This article on CFDs originally ran as issue 018 of our WTF is going on with the Economy?! Newsletter. Are you subscribed? You should be. Check it out!
Have you seen these ads?
I get them quite often on my phone. I took a screenshot of one. Check it out:
This one tells me how I can “Invest in Amazon with just 250 EUR. Calculate how much you’ll earn now!”
How could I not resist that offer?!
Anyways, I clicked on it (and a couple of others), and here’s what I learned.
What they’re selling you
Clicking on these ads takes you directly to a landing page explaining how you can “make money through investing” in the likes of Amazon, Cannabis, or Tesla.
The style of the page varies depending on the marketing style.
One had a “wall of text” filled with finance-related technical terms.
Others contained a “calculator,” asking me to input my initial investment amount. Clicking “calculate” multiplied the number by 5.5.
I filled out the contact forms to get through the gate, and it became clear how I was going to get rich: By investing in CFDs!
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What’s a CFD?
CFD is the abbreviation for “Contract For Difference.”
A Contract For Difference lets people bet on different types of investments without owning the underlying asset.
For example, you think that Amazon’s stock will do well in the next coming days.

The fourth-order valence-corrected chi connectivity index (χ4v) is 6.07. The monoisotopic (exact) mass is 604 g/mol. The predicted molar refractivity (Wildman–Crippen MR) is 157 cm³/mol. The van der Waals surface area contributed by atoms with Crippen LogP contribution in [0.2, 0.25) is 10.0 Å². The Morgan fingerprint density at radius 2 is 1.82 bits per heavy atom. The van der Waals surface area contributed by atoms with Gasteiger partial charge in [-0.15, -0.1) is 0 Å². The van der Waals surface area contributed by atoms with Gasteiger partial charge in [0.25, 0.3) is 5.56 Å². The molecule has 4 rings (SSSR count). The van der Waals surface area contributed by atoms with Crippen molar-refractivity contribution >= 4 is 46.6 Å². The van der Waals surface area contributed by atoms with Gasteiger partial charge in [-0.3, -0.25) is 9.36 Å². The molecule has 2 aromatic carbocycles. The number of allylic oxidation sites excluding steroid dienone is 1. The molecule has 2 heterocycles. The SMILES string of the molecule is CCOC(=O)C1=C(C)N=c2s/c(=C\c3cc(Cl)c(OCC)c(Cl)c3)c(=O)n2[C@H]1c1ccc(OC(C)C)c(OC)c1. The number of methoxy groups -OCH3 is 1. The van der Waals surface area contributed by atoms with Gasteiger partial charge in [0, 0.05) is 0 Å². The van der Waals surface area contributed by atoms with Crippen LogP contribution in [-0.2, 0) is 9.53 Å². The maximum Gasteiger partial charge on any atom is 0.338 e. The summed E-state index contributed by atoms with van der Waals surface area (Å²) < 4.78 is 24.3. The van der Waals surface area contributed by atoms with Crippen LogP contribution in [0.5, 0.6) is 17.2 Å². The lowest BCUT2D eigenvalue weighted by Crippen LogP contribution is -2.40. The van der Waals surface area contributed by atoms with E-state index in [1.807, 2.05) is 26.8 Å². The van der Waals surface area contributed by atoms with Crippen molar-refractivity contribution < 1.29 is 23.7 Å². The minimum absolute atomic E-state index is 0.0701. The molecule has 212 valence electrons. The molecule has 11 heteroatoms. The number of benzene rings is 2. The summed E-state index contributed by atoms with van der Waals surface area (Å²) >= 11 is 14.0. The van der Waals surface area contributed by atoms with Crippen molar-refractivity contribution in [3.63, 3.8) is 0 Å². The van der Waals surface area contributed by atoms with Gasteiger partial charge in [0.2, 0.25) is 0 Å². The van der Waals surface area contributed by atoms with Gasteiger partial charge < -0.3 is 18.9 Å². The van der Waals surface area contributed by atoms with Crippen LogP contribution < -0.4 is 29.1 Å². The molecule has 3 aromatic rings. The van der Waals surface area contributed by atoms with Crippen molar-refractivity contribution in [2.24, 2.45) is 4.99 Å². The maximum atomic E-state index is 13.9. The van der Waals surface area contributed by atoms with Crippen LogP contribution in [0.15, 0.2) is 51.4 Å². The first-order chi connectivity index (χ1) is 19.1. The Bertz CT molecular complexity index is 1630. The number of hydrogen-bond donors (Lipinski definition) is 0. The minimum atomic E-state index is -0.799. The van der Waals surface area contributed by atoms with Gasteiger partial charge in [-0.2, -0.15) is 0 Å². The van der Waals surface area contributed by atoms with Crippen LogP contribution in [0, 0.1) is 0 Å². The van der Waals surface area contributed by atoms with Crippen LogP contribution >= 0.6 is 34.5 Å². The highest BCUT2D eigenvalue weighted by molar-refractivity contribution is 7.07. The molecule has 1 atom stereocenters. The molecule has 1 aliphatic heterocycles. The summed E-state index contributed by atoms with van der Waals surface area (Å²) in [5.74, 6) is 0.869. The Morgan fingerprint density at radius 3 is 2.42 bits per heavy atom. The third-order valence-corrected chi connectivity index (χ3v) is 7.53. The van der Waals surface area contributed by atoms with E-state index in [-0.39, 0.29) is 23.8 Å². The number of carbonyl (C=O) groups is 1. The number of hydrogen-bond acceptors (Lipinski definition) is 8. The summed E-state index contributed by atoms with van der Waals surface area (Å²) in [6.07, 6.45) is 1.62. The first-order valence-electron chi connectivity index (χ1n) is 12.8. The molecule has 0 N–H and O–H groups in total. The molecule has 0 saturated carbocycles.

Instead of buying shares of Amazon to make this bet, you can buy a CFD that tracks Amazon’s share price.
If your bet is right, then hey, you make a profit. If you’re wrong, you take a loss.
CFDs track almost every type of financial instrument, including stocks, indexes (like the S&P 500 or FTSE 100), futures, and commodities like oil. In finance, we categorize CFDs as derivatives as they “derive” their value from another asset.
A specific subset of investors like CFDs because they trade faster than they could with the underlying asset and allow them to make trades at any point during the day.
More importantly, CFD traders can borrow money, using what’s known as “leverage” to make bigger bets, and, potentially, earn a more substantial return.
For their trouble, brokers offering CFDs make money on lending, interest, and the difference between close and open prices.
Why you probably shouldn’t invest in a CFD
CFDs might sound great on the surface, but risks associated with them means that they’re not suitable for most people. Here’s why:
There’s no official market for CFDs
Regulated exchanges for CFDs don’t exist. Instead, Contracts For Difference trade ‘over the counter’ or “OTC.” Over the counter trading means that a buyer and seller find each other through a private venue — usually a brokerage. Because there is no market, it’s impossible to get transparent prices for CFDs.
Furthermore, because CFDs have no official market, traders can only trade with their broker. In turn, brokers make a ton of money on the “spread” or the difference between what they’ll sell a CFD and what they’ll pay for it.
Margin, interest, and getting put over a barrel
CFD brokers let traders borrow money from them to make bigger trades, using what’s known as leverage. To do so, traders open a “margin account” and deposit money. The broker then lends the trader some multiple of the deposit, letting them buy more CFDs than they usually could.
The best investors (and the ones who can sleep at night) invest within their risk tolerance. Do you know yours?
In the ad I clicked on, the “calculator” said I could have a 550% return. What that really meant was that they would let me borrow 5.5 times my initial investment in Amazon CFDs.